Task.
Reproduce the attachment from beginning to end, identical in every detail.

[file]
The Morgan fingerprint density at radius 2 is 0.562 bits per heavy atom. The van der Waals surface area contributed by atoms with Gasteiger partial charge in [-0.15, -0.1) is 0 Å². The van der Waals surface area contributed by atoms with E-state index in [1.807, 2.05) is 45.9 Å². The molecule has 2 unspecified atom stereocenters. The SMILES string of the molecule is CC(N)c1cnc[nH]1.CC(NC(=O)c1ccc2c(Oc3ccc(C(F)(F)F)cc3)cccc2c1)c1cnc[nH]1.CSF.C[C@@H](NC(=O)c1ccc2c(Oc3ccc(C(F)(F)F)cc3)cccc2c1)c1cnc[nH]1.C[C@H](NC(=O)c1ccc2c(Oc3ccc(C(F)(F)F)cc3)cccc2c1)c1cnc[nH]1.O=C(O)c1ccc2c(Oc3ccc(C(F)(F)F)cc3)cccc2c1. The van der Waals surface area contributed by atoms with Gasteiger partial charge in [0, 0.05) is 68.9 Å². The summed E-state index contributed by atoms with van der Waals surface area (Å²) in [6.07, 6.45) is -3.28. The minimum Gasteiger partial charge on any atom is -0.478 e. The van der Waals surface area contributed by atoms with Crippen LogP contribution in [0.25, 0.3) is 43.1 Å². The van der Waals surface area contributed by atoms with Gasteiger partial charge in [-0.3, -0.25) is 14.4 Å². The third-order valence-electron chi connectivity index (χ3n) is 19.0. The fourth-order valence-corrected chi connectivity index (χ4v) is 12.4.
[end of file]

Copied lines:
The Morgan fingerprint density at radius 2 is 0.562 bits per heavy atom. The van der Waals surface area contributed by atoms with Gasteiger partial charge in [-0.15, -0.1) is 0 Å². The van der Waals surface area contributed by atoms with E-state index in [1.807, 2.05) is 45.9 Å². The molecule has 2 unspecified atom stereocenters. The SMILES string of the molecule is CC(N)c1cnc[nH]1.CC(NC(=O)c1ccc2c(Oc3ccc(C(F)(F)F)cc3)cccc2c1)c1cnc[nH]1.CSF.C[C@@H](NC(=O)c1ccc2c(Oc3ccc(C(F)(F)F)cc3)cccc2c1)c1cnc[nH]1.C[C@H](NC(=O)c1ccc2c(Oc3ccc(C(F)(F)F)cc3)cccc2c1)c1cnc[nH]1.O=C(O)c1ccc2c(Oc3ccc(C(F)(F)F)cc3)cccc2c1. The van der Waals surface area contributed by atoms with Gasteiger partial charge in [0, 0.05) is 68.9 Å². The summed E-state index contributed by atoms with van der Waals surface area (Å²) in [6.07, 6.45) is -3.28. The minimum Gasteiger partial charge on any atom is -0.478 e. The van der Waals surface area contributed by atoms with Crippen LogP contribution in [0.25, 0.3) is 43.1 Å². The van der Waals surface area contributed by atoms with Gasteiger partial charge in [-0.3, -0.25) is 14.4 Å². The third-order valence-electron chi connectivity index (χ3n) is 19.0. The fourth-order valence-corrected chi connectivity index (χ4v) is 12.4.